CD Reviews

Monday 7th February

February 8, 2011

gr78Hmm, right, so tonight’s CD is another fifty-four minute of field recordings, made outside, in the countryside, primarily around water in the Tourion region of France. The disc is a release on the Gruenrekorder label by Cedric Peyronnet that carries the somewhat unwieldy title kdi dctb 146[e]. Now, regular readers will know what I am going to say here. Yes, more hydrophones… It is probably unfair for me to single out Peyronnet’s disc here as one example of what seems to me to be an absolute deluge of similar albums over the last two or three years, but there is so much about this fifty-four minute recording, as pleasant a recording as it is, that I have heard so many times before of late. The disc contains a lot of nicely detailed recordings of rushing, trickling and torrential water, masses of birdsong, passing aircraft, the odd boat engine revving up, all nice sounds yes, but all sounds I seem to hear almost weekly on one CD or another.

I wrote a review of Eric LaCasa’s excellent W2 album for last month’s edition of The Wire. It wouldn’t be good practice for me to republish the text here, but the Herbal label have posted it up here. I mention this because LaCasa’s release is an example, and a very good one, of how field recordings can be used, layered, as with Peyronnet’s disc here, and generally thought through and composed to create music that holds a sense of narrative and drama, rather than merely presenting an audio picture of a place that sounds very beautiful, but quite frankly also sounds like a lot of other beautiful places that have appeared on CDs of late. It is unfair of me to try and suggest that Peyronnet should have attempted something different with his music, that the straight audio picture he paints, albeit one that uses layering techniques to shift from one image to another, isn’t really enough any more. I can fully understand why, if you live within, or visit a beautiful place that you would wish to capture its sounds and present them as an audio snapshot for others, far away, to enjoy. The process is in many ways no different to photography. However as we can all only look at some many photos of rivers and trees before needing something new in them to keep us from getting bored, this kind of CD of field recordings (and its not just me is it? there really is a lot of music out there like this right now?) needs something more to transcend “something pleasant to listen to” status and really begin to inspire as a piece of music that can stand repeated plays.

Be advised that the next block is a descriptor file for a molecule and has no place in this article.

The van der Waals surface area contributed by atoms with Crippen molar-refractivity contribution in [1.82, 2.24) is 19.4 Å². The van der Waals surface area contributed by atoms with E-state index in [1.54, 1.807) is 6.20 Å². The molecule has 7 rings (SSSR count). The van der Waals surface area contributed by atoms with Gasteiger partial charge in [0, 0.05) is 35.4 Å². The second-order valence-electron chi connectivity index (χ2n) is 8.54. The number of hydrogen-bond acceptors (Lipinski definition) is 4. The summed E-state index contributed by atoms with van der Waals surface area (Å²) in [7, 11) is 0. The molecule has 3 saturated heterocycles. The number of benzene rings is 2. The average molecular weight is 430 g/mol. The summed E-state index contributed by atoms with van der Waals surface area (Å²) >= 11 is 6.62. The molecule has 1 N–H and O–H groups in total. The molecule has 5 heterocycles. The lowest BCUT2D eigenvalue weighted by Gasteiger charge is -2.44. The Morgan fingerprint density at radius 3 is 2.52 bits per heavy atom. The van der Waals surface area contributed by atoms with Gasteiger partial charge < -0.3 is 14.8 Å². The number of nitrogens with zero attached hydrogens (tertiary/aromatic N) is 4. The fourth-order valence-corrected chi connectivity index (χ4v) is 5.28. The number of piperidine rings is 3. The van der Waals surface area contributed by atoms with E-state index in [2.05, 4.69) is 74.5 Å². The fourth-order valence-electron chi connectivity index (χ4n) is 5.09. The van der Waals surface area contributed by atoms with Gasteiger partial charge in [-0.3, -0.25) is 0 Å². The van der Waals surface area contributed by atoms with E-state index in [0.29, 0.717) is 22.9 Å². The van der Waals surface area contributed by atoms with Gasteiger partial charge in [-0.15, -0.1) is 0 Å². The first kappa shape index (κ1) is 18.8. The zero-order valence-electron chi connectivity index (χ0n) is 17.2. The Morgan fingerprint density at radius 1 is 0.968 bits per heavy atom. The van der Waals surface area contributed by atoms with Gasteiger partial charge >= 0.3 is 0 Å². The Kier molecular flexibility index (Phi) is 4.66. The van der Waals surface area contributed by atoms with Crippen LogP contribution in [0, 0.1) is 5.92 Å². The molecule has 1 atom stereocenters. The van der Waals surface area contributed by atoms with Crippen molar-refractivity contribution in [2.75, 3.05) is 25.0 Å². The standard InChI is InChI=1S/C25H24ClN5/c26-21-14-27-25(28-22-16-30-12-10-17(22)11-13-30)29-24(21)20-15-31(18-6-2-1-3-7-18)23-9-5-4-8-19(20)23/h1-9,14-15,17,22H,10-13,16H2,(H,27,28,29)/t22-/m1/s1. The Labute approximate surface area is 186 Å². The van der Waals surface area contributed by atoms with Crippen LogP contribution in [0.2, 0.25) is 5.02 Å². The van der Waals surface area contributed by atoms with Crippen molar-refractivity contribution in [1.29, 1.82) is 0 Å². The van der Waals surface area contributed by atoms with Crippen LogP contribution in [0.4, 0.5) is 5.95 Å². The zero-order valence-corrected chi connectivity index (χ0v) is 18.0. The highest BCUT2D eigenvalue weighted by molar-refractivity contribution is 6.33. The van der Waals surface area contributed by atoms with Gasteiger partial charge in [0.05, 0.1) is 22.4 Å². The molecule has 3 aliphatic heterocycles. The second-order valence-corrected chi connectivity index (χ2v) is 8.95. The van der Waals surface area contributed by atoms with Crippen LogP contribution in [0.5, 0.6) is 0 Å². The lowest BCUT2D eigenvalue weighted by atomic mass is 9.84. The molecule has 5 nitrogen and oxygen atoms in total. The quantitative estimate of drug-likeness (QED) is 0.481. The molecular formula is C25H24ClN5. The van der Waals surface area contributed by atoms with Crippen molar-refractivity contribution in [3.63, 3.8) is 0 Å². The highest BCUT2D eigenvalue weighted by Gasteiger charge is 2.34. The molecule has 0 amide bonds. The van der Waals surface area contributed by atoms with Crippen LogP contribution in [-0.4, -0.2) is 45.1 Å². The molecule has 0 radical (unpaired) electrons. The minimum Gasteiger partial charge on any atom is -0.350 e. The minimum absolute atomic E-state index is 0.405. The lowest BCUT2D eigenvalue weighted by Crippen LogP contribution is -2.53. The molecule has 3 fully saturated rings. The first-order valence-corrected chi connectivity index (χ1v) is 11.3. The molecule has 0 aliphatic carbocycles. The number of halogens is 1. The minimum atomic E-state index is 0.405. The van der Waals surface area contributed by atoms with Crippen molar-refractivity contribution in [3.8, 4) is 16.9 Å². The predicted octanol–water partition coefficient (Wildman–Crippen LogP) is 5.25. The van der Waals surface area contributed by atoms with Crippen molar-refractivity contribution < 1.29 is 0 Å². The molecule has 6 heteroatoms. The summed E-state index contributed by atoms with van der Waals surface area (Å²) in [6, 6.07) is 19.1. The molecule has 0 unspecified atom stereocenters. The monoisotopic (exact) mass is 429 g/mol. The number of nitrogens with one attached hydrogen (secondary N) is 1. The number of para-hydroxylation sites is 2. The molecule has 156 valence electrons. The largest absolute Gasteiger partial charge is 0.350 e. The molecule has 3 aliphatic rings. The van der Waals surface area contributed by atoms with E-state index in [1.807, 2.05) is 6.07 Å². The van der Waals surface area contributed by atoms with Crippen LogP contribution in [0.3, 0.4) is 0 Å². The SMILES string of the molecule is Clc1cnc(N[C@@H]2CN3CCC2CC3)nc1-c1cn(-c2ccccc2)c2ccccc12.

In places, kdi dctb 146[e] does make the hairs stand on end, such as one period when the sound of rushing water builds to a torrent that almost jumps out of the speakers before fading to a pattering of light rainfall, but overall these moments don’t come often enough for me personally. I guess the question I am raising here is one of  simple representation versus creative composition. I seem these days to need to hear the sounds pulled from the environment to be used to construct something new, material to be moulded and positioned by the composer rather than just presented as fact. To some degree Peyronnet does do this, the closing moments of the album feature a recording made (I think) on a small boat, and we hear its strained whining engine burn a single line across the recording until it is faded out for quieter, murkier sounds to bring the disc to a close. There are parts here and there that do escape the pastoral and show the composer’s signature, but they are a little too thin on the ground, and the overall sensation of the album is one of audio landscaping (Peyronnet mentions soundmapping in his brief liners) rather than composed expression.